Pebble’s Core is a tiny Android computer that tracks runs and plays Spotify – Ars Technica

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As the wearable space becomes increasingly crowded, Pebble is holding strong amid stiff competition. Companies like Fitbit and Garmin are trying to turn fitness trackers into all-purpose smartwatches, but Pebble’s CEO Eric Migicovsky is making sure that Pebble does “a couple things really really well.” That’s the premise behind Pebble’s newest and most unique device, the Pebble Core smart running module. It’s a tiny computer that tracks running and can sync with your Spotify account so you really don’t have to take your phone with you on a workout anymore.

Run free

The Core is Pebble’s first non-smartwatch product. It’s a small square with rounded edges and two circular indents on its front. The larger is the main button for starting and stopping tracking, and the smaller one in the corner, in true Pebble fashion, can be hacked to perform a number of features. You could program it to send an emergency text to someone when you leave your phone at home, call an Uber when you find yourself in a pinch, or a number of other things. On the top side of the core is a hold slider and a headphone jack, and the device is Bluetooth ready so you can connect wired or wireless headphones to it.

Aside from Bluetooth, the Core is Wi-Fi ready, and it has a 3G modem, 4GB of storage, and a GPS to map runs. Migicovsky describes it as a “tiny computer running Android 5.0,” so it could end up being much more than a clip-on running monitor. Migicovsky went so far as to say that you might be able to use the Core’s smaller button to open your garage door or even find your keys if you leave the device attached to a key ring. Pebble’s history of making its devices open to the developer community makes a device like the Core quite appealing since its small size lets it take on many functions depending on the features people develop for it.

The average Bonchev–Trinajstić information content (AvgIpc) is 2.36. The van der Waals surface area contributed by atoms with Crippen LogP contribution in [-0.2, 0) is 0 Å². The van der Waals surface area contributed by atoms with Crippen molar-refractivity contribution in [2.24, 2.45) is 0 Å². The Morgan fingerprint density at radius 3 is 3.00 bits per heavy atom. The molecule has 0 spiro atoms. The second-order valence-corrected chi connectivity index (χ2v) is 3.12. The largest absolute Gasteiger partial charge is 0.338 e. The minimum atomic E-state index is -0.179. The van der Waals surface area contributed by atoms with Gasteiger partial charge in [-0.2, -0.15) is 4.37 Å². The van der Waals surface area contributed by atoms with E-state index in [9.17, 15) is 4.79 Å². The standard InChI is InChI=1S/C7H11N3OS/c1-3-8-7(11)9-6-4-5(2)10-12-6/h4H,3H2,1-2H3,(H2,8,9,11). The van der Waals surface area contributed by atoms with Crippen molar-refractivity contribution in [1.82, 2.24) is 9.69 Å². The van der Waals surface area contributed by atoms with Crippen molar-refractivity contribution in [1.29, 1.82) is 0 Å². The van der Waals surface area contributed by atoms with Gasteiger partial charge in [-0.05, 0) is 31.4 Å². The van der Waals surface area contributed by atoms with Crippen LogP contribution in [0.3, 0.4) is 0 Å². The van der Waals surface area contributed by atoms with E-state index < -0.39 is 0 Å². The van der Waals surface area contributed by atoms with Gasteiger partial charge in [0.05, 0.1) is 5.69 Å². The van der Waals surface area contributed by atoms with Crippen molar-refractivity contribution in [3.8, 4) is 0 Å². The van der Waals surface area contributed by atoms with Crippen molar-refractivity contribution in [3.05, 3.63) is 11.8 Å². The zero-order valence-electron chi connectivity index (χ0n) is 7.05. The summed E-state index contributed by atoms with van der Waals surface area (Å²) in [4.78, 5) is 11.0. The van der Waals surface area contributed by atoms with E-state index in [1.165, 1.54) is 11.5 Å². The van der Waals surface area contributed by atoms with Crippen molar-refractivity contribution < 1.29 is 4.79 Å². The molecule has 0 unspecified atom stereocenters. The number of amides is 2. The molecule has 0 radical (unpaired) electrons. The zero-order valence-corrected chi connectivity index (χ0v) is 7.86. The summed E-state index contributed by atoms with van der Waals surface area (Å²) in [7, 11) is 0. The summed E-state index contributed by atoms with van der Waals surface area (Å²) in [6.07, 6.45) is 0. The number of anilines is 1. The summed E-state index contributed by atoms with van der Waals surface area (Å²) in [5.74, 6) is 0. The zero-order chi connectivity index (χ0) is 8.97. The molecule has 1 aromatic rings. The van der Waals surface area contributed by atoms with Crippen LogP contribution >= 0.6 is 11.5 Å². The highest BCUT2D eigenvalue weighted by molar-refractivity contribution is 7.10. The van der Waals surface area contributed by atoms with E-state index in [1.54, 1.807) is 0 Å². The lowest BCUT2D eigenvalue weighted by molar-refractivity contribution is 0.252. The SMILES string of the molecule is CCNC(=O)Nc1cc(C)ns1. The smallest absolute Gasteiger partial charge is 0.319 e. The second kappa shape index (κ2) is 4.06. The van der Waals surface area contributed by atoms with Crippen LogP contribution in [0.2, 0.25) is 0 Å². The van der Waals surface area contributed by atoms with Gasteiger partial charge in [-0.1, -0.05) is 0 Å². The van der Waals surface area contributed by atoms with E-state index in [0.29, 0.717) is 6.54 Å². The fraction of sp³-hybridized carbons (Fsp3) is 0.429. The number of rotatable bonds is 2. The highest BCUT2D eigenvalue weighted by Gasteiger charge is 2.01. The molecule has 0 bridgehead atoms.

But the whole point of the Core is to free yourself from your phone while you run. If you pay for Spotify, the device will start streaming selected playlists as soon as you start tracking a workout. The device can also connect to other apps like Under Armour Record, Strava, RunKeeper, and MapMyRun so you can sync your data to your preferred program. The Core comes with a small wireless charging pad, and the battery is meant to last up to nine hours while tracking runs and streaming music. That’s not as good as smartwatches with larger batteries, of course, but considering that continuous GPS use is included in the battery life projection, it’s a decent lifespan.

Maintaining the smartwatch family

In addition to the Pebble Core, two more new Pebble products are joining the lineup. The Pebble 2 is the first big update to the original Pebble, and somewhat surprisingly, the Pebble Time 2 will be replacing the original Pebble Time and Time Steel as the “fashionable” gadget option.

After seeing so much of the Time and the Time Steel since their launch over a year ago, it was refreshing to see Migicovsky hold up the Pebble 2. It’s similar in design to the original Pebble, and it now has a scratch-resistant display, a built-in microphone for voice commands and note-taking, a water resistance level of up to 30 meters, and a built-in AMS optical heart rate monitor on its underside. Migicovsky told us that even with continuous heart rate monitoring during exercise and resting heart rate readings every ten minutes throughout the day, the Pebble 2 should last up to a week before needing a charge.

Pebble’s Core is a tiny Android computer that tracks runs and plays Spotify – Ars Technica